Update (11AM Eastern): I scanned the IBT web page for this story using several tools, such as Virustotal, and came up blank on any malware.  So I viewed the story directly.  Nothing bad happened.  So while the problem occurred while I was viewing the IBT story in MSN News, it isn’t clear what really caused the malicious page to launch.  Also went and checked the family member’s WiFi router I’m on and discovered it wasn’t up to my standards for security settings.  I hardened that up.

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8 Responses to Good browsing habits gone bad

  1. just spitballing but – put your computer in flight mode then open the window from history so you can capture the URL?

  2. This is something I deal with pretty much every single day with users. It can also happen on iPads and Macs. Many times, the offending site has already been blacklisted but apparently the bad guys can just keep creating them at will. Luckily many of my customers are trained to turn off the computer at this point. But when they restart the computer, and return to Edge, it comes back, sometimes, and sometimes there is a checkbox to “stop creating new windows” or whatever it says, and sometimes it even works.

    The fix? Launch any website from the search bar, Cortana, or Start Menu, then close the browser immediately (as you will see the offending site still in another tab and visible); and then “close all tabs”. I don’t charge people to fix this because it is so easy for me and so hard for them to deal with. I’m not a developer but I suspect these guys simply create fake websites, with cartoons claiming there is something wrong, call this #.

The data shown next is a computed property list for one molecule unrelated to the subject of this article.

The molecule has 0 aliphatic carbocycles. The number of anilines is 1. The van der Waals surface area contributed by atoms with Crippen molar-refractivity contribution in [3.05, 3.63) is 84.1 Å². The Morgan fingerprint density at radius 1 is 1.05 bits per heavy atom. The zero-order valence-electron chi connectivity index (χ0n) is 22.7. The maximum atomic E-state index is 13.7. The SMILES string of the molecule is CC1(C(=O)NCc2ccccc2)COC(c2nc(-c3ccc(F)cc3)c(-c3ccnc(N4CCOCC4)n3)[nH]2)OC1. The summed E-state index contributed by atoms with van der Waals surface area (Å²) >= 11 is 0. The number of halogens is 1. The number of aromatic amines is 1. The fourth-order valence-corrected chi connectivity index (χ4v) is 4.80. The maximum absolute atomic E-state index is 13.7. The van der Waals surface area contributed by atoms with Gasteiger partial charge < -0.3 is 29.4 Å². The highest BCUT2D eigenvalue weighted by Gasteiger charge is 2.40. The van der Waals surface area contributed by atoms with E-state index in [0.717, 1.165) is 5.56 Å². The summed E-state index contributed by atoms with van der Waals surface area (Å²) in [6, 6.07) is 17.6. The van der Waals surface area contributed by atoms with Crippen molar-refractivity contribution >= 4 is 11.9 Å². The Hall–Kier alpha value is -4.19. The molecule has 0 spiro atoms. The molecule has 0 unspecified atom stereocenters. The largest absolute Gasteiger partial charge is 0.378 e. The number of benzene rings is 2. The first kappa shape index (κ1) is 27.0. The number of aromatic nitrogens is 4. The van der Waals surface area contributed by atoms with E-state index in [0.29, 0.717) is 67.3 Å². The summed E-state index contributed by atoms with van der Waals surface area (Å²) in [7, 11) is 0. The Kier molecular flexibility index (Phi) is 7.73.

My first instinct since I am just a lowly computer guy was to try and ask Microsoft in the forums, why can anyone or anything create a situation in which any Window can pop up on Windows that cannot simply be closed? Well let me tell you. Apparently, I was the idiot for wondering why. I’m sure you can get a straight answer from one of your contacts, and millions of average folks like myself await the answer.

    So this happening on some random MSN news site that launched Edge doesn’t surprise me. In the old days when java and flash were running wild and updated on people’s machines, I may have been worried about a drive by infection, but not so much anymore. I just give them the turn it off turn it on answer and that’s about it. JF

    • halberenson says:

      I need to think about who to reach out to. There are a number of things in this scenario that bother me. Some old (like modal dialog boxes in a browser script) and some new (like why would the MSN News app ever launch Edge unless you explicitly told it to launch a story in a browser.

      • I was just able to reproduce the scenario, as i often can, by mis-typing the youtube website, using a V in place of the B. This works a lot and sometimes it doesn’t. But I just did it and it did. I was also able to check the box to not allow more Windows to pop up. Still average users aren’t always that smart, but it is better than nothing. Prompted me to enter my password hahah….

        I live in a town with lots of older folks, many of them fall for this regularly, and I visit their banks often to help them change account info, after they 1. call the #, and 2. let the guy in for any # of hours to “fix”, the computer. Its a very sad situation for the older crowd as is most of technology. Older folks fall for this trick all the time, very often.

  3. Steven says:

    Often how this comes up on a “legitimate” site is they include third party ads, and a malicious ad contains the payload for the scam/malware/etc. The next time you visit, you aren’t served that ad again. Tricky to track down without capturing the details at the time of attack, which as you found out, is almost impossible in some scenarios